In a recent case, the plaintiff was a woman who filed suit against the defendants, the owner and the operator of a certain automobile, seeking compensation for injuries she allegedly suffered in a rear-end collision. The defendants sought summary judgment, averring that the plaintiff had not sustained a “serious injury” as that term is defined under New York Insurance Law § 5102(d) (including the categories of significant limitation of use, permanent consequential limitations of use, and 90/180 days). The plaintiff also sought summary judgment, asking the court to rule in her favor both the issue of serious injury and negligence.

The Supreme Court of Niagara County partially granted the defendants’ motion for summary judgment and denied the plaintiff’s cross motion for summary judgment. The plaintiff sought review from the intermediate appellate court.

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In a New York “slip and fall” negligence case, the plaintiff must be able to prove that the defendant breached a duty of care owed to him or her, proximately causing the damages for which he or she seeks monetary compensation. Because New York is a pure comparative negligence state, it is likely that the defendant in such a case will try to place as much fault as possible on the plaintiff. Under the doctrine of pure comparative fault, the plaintiff’s own fault will not bar recovery, but it will reduce the damages that are recoverable in proportion to the plaintiff’s own negligence.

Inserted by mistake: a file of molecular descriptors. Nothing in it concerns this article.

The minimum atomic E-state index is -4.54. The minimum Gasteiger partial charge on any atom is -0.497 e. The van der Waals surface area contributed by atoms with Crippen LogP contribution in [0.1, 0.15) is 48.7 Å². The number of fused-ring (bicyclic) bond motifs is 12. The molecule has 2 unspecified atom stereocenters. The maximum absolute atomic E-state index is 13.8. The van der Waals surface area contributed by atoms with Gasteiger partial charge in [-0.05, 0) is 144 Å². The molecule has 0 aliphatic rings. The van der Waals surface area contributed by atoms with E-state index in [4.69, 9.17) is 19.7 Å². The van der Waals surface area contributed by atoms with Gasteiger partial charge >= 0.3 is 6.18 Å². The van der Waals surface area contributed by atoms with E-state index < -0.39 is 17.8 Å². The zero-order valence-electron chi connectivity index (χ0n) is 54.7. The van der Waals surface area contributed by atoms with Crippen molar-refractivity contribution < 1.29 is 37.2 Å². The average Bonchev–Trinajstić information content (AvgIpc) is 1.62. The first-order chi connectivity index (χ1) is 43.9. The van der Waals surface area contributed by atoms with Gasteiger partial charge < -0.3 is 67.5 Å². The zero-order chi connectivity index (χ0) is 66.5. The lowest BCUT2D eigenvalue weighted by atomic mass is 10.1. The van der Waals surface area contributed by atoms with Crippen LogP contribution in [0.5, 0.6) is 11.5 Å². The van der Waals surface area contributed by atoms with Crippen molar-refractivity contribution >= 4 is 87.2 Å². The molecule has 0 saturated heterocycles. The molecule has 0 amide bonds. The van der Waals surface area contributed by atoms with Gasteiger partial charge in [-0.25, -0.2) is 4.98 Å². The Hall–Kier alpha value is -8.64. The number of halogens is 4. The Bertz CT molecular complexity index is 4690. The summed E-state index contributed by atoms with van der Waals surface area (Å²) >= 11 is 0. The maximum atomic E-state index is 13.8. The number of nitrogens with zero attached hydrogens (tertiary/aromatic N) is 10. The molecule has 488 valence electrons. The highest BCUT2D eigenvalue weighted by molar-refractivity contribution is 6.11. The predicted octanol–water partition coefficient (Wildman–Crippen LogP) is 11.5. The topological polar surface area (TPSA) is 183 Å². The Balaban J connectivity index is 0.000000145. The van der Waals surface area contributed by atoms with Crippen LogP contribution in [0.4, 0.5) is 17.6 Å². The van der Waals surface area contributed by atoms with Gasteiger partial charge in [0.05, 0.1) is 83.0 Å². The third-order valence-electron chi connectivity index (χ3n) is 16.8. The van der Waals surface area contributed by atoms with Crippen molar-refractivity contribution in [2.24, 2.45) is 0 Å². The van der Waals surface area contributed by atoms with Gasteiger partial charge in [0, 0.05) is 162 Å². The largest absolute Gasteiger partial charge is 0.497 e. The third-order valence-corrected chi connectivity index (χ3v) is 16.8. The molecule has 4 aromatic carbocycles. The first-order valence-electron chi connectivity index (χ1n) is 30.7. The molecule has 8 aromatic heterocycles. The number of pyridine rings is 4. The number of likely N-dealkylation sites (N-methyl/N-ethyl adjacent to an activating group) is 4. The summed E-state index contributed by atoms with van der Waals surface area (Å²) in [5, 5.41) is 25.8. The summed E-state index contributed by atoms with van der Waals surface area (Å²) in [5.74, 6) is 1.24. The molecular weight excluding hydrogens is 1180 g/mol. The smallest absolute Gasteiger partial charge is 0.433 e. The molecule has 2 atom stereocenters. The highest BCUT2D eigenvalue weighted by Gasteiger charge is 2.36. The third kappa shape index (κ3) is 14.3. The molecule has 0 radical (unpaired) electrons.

In other words, if the jury finds that the plaintiff is entitled to $50,000 in monetary damages for his or her injuries suffered in a fall but determines that he or she was 50% at fault in the accident, the plaintiff will only receive $25,000.

Facts of the Case

In a recent case, the plaintiff was a woman who filed suit against the defendant landlord in the Supreme Court for Niagara County, asserting a cause of action for negligence. According to the plaintiff, she slipped and fell outside her apartment building due to ice that the defendant had failed to remove. The plaintiff’s suit seeking compensatory damages for her personal injuries proceeded to a jury trial.

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In a New York medical malpractice lawsuit, the burden of proof is on the plaintiff to prove four separate and distinct elements: that the defendant healthcare provider owed a certain standard of care to the plaintiff patient, that this duty was breached, that the plaintiff suffered damages, and that the defendant’s breach of the duty of care was the proximate cause of the plaintiff’s damages.